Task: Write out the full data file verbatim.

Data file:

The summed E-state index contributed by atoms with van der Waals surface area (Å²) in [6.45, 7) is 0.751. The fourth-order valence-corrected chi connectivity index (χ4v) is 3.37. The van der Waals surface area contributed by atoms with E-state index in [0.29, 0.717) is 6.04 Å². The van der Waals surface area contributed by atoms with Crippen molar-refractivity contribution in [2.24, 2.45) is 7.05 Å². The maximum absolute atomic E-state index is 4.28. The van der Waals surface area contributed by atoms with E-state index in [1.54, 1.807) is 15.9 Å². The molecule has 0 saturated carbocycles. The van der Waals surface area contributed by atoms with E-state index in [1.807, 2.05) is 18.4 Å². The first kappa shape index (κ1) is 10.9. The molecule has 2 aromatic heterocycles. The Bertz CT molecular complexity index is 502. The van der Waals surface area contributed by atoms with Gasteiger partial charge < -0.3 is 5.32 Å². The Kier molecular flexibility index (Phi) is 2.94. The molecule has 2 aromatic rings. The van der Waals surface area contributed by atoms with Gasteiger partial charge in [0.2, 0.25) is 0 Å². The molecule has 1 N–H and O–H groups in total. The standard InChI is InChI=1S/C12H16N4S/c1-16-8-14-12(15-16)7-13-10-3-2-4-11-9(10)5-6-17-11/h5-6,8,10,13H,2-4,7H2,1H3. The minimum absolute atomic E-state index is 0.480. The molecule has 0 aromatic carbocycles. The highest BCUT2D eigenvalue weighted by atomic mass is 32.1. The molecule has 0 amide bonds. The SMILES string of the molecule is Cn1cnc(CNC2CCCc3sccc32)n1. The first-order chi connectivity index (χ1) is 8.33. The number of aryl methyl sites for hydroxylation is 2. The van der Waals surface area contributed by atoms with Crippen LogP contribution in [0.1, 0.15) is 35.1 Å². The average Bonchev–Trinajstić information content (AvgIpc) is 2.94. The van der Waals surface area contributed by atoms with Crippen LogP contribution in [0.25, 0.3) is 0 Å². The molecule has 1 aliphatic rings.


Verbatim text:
The summed E-state index contributed by atoms with van der Waals surface area (Å²) in [6.45, 7) is 0.751. The fourth-order valence-corrected chi connectivity index (χ4v) is 3.37. The van der Waals surface area contributed by atoms with E-state index in [0.29, 0.717) is 6.04 Å². The van der Waals surface area contributed by atoms with Crippen molar-refractivity contribution in [2.24, 2.45) is 7.05 Å². The maximum absolute atomic E-state index is 4.28. The van der Waals surface area contributed by atoms with E-state index in [1.54, 1.807) is 15.9 Å². The molecule has 0 saturated carbocycles. The van der Waals surface area contributed by atoms with E-state index in [1.807, 2.05) is 18.4 Å². The first kappa shape index (κ1) is 10.9. The molecule has 2 aromatic heterocycles. The Bertz CT molecular complexity index is 502. The van der Waals surface area contributed by atoms with Gasteiger partial charge < -0.3 is 5.32 Å². The Kier molecular flexibility index (Phi) is 2.94. The molecule has 2 aromatic rings. The van der Waals surface area contributed by atoms with Gasteiger partial charge in [0.2, 0.25) is 0 Å². The molecule has 1 N–H and O–H groups in total. The standard InChI is InChI=1S/C12H16N4S/c1-16-8-14-12(15-16)7-13-10-3-2-4-11-9(10)5-6-17-11/h5-6,8,10,13H,2-4,7H2,1H3. The minimum absolute atomic E-state index is 0.480. The molecule has 0 aromatic carbocycles. The highest BCUT2D eigenvalue weighted by atomic mass is 32.1. The molecule has 0 amide bonds. The SMILES string of the molecule is Cn1cnc(CNC2CCCc3sccc32)n1. The first-order chi connectivity index (χ1) is 8.33. The number of aryl methyl sites for hydroxylation is 2. The van der Waals surface area contributed by atoms with Crippen LogP contribution in [0.1, 0.15) is 35.1 Å². The average Bonchev–Trinajstić information content (AvgIpc) is 2.94. The van der Waals surface area contributed by atoms with Crippen LogP contribution in [0.25, 0.3) is 0 Å². The molecule has 1 aliphatic rings.